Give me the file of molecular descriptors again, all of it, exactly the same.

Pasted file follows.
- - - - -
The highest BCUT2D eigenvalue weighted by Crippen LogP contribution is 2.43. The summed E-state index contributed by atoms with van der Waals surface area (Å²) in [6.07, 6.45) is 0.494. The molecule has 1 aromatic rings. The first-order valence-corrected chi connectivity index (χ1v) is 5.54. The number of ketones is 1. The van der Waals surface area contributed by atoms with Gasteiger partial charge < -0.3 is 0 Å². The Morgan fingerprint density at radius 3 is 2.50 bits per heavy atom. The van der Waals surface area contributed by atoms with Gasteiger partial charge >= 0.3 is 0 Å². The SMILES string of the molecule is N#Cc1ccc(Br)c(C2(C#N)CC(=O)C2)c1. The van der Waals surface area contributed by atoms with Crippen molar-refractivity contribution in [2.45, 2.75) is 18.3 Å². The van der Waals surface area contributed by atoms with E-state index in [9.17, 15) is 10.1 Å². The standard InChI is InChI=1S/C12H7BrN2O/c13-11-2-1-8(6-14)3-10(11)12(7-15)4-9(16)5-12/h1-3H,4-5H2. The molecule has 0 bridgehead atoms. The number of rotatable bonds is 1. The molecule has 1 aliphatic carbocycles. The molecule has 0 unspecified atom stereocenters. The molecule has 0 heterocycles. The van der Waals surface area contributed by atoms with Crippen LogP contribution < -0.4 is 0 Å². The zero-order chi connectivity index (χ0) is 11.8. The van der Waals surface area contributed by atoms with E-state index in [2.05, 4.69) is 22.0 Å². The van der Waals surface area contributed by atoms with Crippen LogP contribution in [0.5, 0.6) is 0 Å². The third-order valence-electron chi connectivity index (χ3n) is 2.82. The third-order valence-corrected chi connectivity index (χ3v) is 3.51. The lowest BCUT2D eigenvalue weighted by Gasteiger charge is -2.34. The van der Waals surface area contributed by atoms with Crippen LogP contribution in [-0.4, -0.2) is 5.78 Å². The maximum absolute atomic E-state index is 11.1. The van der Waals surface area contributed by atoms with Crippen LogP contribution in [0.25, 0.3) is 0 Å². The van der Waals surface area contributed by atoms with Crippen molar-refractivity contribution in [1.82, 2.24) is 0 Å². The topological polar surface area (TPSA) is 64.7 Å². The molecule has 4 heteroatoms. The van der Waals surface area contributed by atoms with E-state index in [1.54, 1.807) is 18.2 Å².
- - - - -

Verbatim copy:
The highest BCUT2D eigenvalue weighted by Crippen LogP contribution is 2.43. The summed E-state index contributed by atoms with van der Waals surface area (Å²) in [6.07, 6.45) is 0.494. The molecule has 1 aromatic rings. The first-order valence-corrected chi connectivity index (χ1v) is 5.54. The number of ketones is 1. The van der Waals surface area contributed by atoms with Gasteiger partial charge < -0.3 is 0 Å². The Morgan fingerprint density at radius 3 is 2.50 bits per heavy atom. The van der Waals surface area contributed by atoms with Gasteiger partial charge >= 0.3 is 0 Å². The SMILES string of the molecule is N#Cc1ccc(Br)c(C2(C#N)CC(=O)C2)c1. The van der Waals surface area contributed by atoms with Crippen molar-refractivity contribution in [2.45, 2.75) is 18.3 Å². The van der Waals surface area contributed by atoms with E-state index in [9.17, 15) is 10.1 Å². The standard InChI is InChI=1S/C12H7BrN2O/c13-11-2-1-8(6-14)3-10(11)12(7-15)4-9(16)5-12/h1-3H,4-5H2. The molecule has 0 bridgehead atoms. The number of rotatable bonds is 1. The molecule has 1 aliphatic carbocycles. The molecule has 0 unspecified atom stereocenters. The molecule has 0 heterocycles. The van der Waals surface area contributed by atoms with Crippen LogP contribution < -0.4 is 0 Å². The zero-order chi connectivity index (χ0) is 11.8. The van der Waals surface area contributed by atoms with E-state index in [2.05, 4.69) is 22.0 Å². The van der Waals surface area contributed by atoms with Crippen LogP contribution in [0.5, 0.6) is 0 Å². The third-order valence-electron chi connectivity index (χ3n) is 2.82. The third-order valence-corrected chi connectivity index (χ3v) is 3.51. The lowest BCUT2D eigenvalue weighted by Gasteiger charge is -2.34. The van der Waals surface area contributed by atoms with Crippen LogP contribution in [-0.4, -0.2) is 5.78 Å². The maximum absolute atomic E-state index is 11.1. The van der Waals surface area contributed by atoms with Crippen LogP contribution in [0.25, 0.3) is 0 Å². The van der Waals surface area contributed by atoms with Crippen molar-refractivity contribution in [1.82, 2.24) is 0 Å². The topological polar surface area (TPSA) is 64.7 Å². The molecule has 4 heteroatoms. The van der Waals surface area contributed by atoms with E-state index in [1.54, 1.807) is 18.2 Å².